A: that’s a bit of a wrinkle. Current exemption – distributed. You could read that narrowly, but I think in the Recommendation the looser language implies streaming video was supposed to be covered. We wouldn’t oppose clarification but are hesitant on short portions, if you haven’t paid for access to a full copy, you shouldn’t be able to walk away from your streaming subscription with a bunch of full copies of works.
 
No streaming providers here: note that MPAA member studios are partners/investors in streaming services and they want cautious approaches.  I regret there’s no business executive witness, but we did produce them in LA, including Chief Tech Officer of Disney.
 
Q: exemptions for screencap?
 
A: we need it for a few situations especially political remixers and given the uncertainty we need it.
 
Q: and motion pictures?
 
A: we’re cool with that as long as it includes TV.
 
Q: primarily language.  We did try to clarify that paying for production can be considered noncommercial.
 
A: we’re totally happy with putting that in the guidance.
 
RT, what I didn’t get to say: [on transformativeness: we don’t think it’s the creator’s own view; have the interpretations of flourishing existing community; Mr. Williams has given an excellent explanation for why you shouldn’t put other limits on the exemption, precisely so courts can apply these factors. Our limit is perfect; his limits don’t work and take away guideposts.  Bleistein’s antidiscrimination principle: don’t judge what you don’t understand. A judge would hear this evidence.]

DMCA hearings: 3D printing

Copyright Office: Jacqueline Charlesworth
Michelle Choe
Regan Smith
Cy Donnelly
Steve Ruhe
John Riley
Stacy Cheney (NTIA)
 
Proposed Class 26: Software – 3D printers
This proposed class would allow circumvention of TPMs on firmware or software in 3D printers to allow use of non-manufacturer-approved feedstock in the printer.
 
Proponents: Sherwin Siy, Public Knowledge: be specific about the copyrighted work at issue. The software embedded in the printer, not anything produced by the printer, and not even necessarily the software embedded on the chip.  Since 2003, when 2D printers came up, Lexmark has moved that a bit more out of the arena of discussion.  Adverse effect: Stratasys is quite clear about how they view their ability to lock TPMs to particular printers can benefit them, and their incentives are clear.
 
Charlesworth: tell me more about the software as you understand it at issue here.
 
A: we’re concerned about whether accessing the software in the printer would constitute access under 1201. 
 
Charlesworth: reading through submissions, seemed that there are two components: (1) the chip on the cartridge that (2) then locks into the software on the machine. How does your exemption deal with both, or does it?
 
A: Ultimately what we want is to be able to use a chip that was not created by the original mfgr or use feedstock not created by the original mfgr. Both programs are involved, but the © work at issue would be the one in the printer, as in the Lexmark case. 
 
Charlesworth: what’s the nature of the circumvention?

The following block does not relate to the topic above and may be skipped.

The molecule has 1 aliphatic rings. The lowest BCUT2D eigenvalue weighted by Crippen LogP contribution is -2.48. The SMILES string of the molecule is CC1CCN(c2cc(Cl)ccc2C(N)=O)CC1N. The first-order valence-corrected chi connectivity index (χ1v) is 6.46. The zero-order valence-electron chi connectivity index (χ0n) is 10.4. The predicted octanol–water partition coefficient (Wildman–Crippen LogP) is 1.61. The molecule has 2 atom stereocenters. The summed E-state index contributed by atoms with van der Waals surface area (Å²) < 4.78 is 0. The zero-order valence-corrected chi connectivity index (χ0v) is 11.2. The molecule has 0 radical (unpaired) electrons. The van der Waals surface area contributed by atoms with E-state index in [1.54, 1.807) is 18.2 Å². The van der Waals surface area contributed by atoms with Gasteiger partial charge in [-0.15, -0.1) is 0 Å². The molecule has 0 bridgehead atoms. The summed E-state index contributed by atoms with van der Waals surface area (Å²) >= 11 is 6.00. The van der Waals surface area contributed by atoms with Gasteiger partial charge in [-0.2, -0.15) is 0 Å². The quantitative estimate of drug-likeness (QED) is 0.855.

A: number of ways. Could copy software on the chip.  That would interface w/the computer program on the printer.  Q is whether access by using the printer and creating potential RAM copies triggers 1201. Substitute chip.  You could also reuse/modify an existing chip.
 
Charlesworth: and in copying software is there circumvention involved in the chip?
 
A: I don’t think there’s circumvention.  It’s likely to access a noncopyrighted program. But to the extent that’s necessary … It would vary based on the nature of the system. 
 
Charlesworth: what TPM is on a chip?
 
A: it protects the interface b/t the chip and the printer itself.  In many cases there is no overt TPM, it’s just a question of reading off the chip itself. It depends on other variables.
 
C: there might be a © issue but not a TPM issue.
 
A: yes.
 
C: and the machine?
 
A: the circumvention would be circumventing the measures that require a mfgr-created chip to operate.  Authentication. The TPM controls the authentication. 
 
Q: are you doing anything to the software itself?
 
A: it depends on what the feedstock is. You might want to change some of the variables in the program itself.  It would vary depending on the model of the machine and other factors.
 
Michael Weinberg, former VP at Public Knowledge, now Shapeways, here in personal capacity: Part of the issue is that once you get past an abstract level: feedstock container and chip verifying that the container came from mfgr—there are a number of technical ways to implement that verification. You could make the chip very dumb, with most info/action on the software side. You could structure the system w/ more info in the feedstock container chip so the two pieces talk to each other more intensively. Depends on how you implement it. The key thing is that at a high level of abstraction, there is at a minimum software on the printer waiting to be used until it can verify that it has approved input and that software is likely protected by © so the only way you can access the interface is to convince it you have approved feedstock. Implementation varies from machine to machine and mfgr to mfgr.